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Distracted Driving

The Oregon Department of Transportation is actively working to raise awareness about the dangers of distracted driving. This is being done through public service ads, education and agency partnerships.

​Distraction occurs when a driver diverts attention to something not related to driving that uses the driver's eyes, ears or hands.

There are four types of driver distraction:

  • Visual - looking at something other than the road
  • Auditory - hearing something not related to driving
  • Manual - handling something other than the steering wheel
  • Cognitive - thinking about something other than driving

Most distractions involve more than one of these types, both a sensory - eyes, ears or touch - and a mental component.

​“Distracted Driving” is a dangerous behavior for drivers, passengers, and non-occupants alike. Distraction is a specific type of inattention that occurs when drivers divert their attention from the driving task to focus on some other activity instead (per NHTSA).

  • From 2012-2016 there were 10,814 crashes resulting in 70 fatalities and 16,503 injuries caused by crashes involving a distracted driver in Oregon (all ages)
  • From 2012-2016 there were 1,040 crashes involving a driver (all ages) reported to have been using a cell phone at the time of the crash. This resulted in 19 fatalities and 4,497 people injured.
  • From 2012-2016 there were 100 crashes involving drivers ages 16-18 reported to have been using a cell phone at the time of the crash. This resulted in 0 fatalities and 138 people injured.

  • From 2012-2016 there were 30 crashes involving, but not limited to, a pedestrian using a cell phone. This resulted in 4 fatalities and 26 people injured.

  • From 2012-2016 there were 12 crashes involving, but not limited to, a peda-cyclist using a cell phone. This resulted in 0 fatalities and 12 people injured.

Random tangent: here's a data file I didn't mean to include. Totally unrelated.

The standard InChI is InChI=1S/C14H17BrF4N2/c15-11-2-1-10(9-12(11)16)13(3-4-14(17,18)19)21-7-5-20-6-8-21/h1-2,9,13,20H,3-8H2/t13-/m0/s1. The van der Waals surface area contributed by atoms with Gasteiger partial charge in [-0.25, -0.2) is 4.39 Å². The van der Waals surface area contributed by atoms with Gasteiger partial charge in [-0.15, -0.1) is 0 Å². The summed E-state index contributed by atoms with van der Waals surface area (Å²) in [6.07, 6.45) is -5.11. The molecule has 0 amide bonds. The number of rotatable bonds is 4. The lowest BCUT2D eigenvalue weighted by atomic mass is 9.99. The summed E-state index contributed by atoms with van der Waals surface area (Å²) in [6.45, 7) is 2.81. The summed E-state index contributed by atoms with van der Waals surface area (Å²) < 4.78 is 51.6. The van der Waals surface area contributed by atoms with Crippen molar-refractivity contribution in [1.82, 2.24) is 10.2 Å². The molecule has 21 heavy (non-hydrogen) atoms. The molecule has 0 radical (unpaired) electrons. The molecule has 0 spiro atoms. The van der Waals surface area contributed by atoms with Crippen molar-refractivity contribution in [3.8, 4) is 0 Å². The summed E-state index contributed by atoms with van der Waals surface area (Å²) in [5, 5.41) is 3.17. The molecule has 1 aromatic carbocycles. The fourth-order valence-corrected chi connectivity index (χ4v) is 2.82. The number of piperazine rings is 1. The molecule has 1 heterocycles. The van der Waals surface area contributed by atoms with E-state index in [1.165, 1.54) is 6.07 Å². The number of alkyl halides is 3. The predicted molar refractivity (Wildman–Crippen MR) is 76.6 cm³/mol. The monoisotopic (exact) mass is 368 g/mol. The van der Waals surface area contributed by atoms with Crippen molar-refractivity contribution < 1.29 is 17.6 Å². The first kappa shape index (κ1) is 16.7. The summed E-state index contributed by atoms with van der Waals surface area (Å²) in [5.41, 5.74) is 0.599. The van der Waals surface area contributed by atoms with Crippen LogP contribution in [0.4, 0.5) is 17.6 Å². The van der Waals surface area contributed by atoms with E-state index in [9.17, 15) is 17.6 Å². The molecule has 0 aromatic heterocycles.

Convictions 2012-2016

2012 - 23,015
2013 - 31.520
2014 - 17.723
2015 - 15,264
2016 - 10,317

Total:  87,839


Distracted Driving Task Force Report
Bend - Distracted Driving Survey 2015 Final Report
Roseburg - Distracted Driving Survey 2016 Final Report

2017-2018 Legislature updates Oregon’s distracted driving law

Also referred to as the cell phone law, went into effect October 1, 2017

Oregon’s basic law says it is illegal to drive while holding or using an electronic device (e.g. cell phone, tablet, GPS, laptop). As of January 1, 2018, courts have the ability waive the fine for first-time offenders who attend an approved Distracted Driving Avoidance course. There are some exceptions, but for the most part, it’s best to just turn off your device when you are driving.

Here are a few cases where the new law does not apply:

  • When using hands-free or built-in devices, if you are 18 years of age or older.
  • Use of a single touch or swipe to activate or deactivate the device.
  • When parked safely, i.e., stopped in a designated parking spot. It is NOT legal to use the device when stopped at a stop light, stop sign, in traffic, etc.
  • While providing or summoning medical help and no one else is available to make the call.
  • Tow truck or bus drivers following the federal rules for CDL holders.
  • When using a two-way radio if you are a CB user, school bus driver, utility truck driver in scope of employment.
  • If you are a HAM radio operator age 18 years or older.

Violations updated, too

A first offense that doesn’t contribute to a crash is a Class B violation with a maximum fine of $1,000. A second offense, or if the first offense contributes to a crash, is Class A violation with a maximum fine of $2,000. A third offense in ten years is a Class B misdemeanor and could result in a maximum fine of $2,500 fine and could be 6 months in jail.

For a first offense that does not contribute to a crash, the court may suspend the fine* if the driver completes an approved distracted driving avoidance class, and shows proof to the court, within four months. *Only the fine is suspended – the violation will still be recorded on the offender’s driving record.